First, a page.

Approximately one-third of the patients tested had a BRCA1/2 mutation identified. Among the patients who underwent full gene sequencing, 20% had a variant of uncertain significance. No deleterious mutations were identified in any of the 11 patients from low-risk families, whereas 32% and 67% patients from moderate- and high-risk families, respectively, were found to carry a deleterious mutation (P = 0.016). Fifty-eight percent of patients from breast and ovarian carcinoma families carried a BRCA1/2 mutation, compared with only 21% of patients from breast carcinoma–only families (P = 0.014; Table 3).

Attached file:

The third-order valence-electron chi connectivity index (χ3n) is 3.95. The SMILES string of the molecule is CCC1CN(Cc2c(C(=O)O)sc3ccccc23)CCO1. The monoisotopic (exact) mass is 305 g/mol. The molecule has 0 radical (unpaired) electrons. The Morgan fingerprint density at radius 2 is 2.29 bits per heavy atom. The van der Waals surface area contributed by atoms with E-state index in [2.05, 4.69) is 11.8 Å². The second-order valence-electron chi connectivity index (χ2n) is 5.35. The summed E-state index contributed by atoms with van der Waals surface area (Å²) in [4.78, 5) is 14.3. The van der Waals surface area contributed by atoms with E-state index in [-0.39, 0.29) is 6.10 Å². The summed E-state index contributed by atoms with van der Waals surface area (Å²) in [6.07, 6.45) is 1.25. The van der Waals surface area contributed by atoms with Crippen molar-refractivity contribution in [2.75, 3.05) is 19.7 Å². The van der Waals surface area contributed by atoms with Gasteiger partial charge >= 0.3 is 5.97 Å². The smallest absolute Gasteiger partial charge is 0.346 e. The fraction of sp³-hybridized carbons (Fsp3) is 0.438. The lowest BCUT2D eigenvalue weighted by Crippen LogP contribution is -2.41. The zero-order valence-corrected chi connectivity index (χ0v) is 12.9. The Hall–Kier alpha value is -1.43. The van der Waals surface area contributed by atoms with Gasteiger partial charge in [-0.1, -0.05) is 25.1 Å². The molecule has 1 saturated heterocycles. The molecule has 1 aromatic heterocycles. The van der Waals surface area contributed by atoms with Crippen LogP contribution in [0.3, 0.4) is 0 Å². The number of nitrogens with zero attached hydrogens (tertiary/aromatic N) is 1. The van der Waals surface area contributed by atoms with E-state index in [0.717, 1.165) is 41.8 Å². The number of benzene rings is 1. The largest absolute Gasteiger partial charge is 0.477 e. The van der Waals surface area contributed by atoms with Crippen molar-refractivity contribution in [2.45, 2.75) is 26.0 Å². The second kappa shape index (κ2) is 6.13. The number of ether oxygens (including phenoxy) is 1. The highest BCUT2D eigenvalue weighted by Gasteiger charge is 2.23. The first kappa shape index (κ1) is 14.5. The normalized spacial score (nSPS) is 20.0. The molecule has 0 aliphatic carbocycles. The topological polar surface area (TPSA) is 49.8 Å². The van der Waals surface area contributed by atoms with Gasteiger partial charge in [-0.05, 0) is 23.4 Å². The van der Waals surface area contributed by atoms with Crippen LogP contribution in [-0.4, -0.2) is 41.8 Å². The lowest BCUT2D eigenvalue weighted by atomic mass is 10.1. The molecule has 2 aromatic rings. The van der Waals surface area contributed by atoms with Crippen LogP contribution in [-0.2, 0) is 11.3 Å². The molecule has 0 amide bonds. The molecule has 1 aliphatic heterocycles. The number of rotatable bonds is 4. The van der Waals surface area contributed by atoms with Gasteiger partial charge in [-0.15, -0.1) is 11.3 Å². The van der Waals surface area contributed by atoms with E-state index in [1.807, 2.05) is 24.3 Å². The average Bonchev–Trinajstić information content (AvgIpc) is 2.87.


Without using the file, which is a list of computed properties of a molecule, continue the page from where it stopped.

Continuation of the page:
|Genetic test results||No. of patients (%)|
|BRCA1 mutation||15 (22)|
|BRCA2 mutation||7 (10)|
|Variant of uncertain significance||8 (12)|
|No mutation||38 (56)|
|Genetic test results by test type||No. of patients (%)|
|Screening panel (n = 28)|
|BRCA1 mutation||5 (18)|
|BRCA2 mutation||2 (7)|
|No mutation||21 (75)|
|Full gene sequencing (n = 40)|
|BRCA1 mutation||10 (25)|
|BRCA2 mutation||5 (13)|
|Variant of uncertain significance||8 (20)|
|No mutation||17 (43)|
|Genetic test results by family history||Mutation||Variant||No mutation|
|Breast carcinoma–only families (n = 47)||10 (21)||6 (13)||31 (66)|
|Breast and ovarian carcinoma families (n = 19)||11 (58)||2 (11)||6 (32)|
|Ovarian carcinoma–only families (n = 2)||1 (50)||0 (0)||1 (50)|
|Genetic test results by genetic risk category||Mutation||Variant||No mutation|
|Low-risk families (n = 11)||0 (0)||1 (9)||10 (91)|
|Moderate-risk families (n = 38)||12 (32)||6 (16)||20 (53)|
|High-risk families (n = 9)||6 (67)||1 (11)||2 (22)|
|Not categorized (n = 10)||4 (40)||0 (0)||6 (60)|
Factors Associated with Genetic Testing Uptake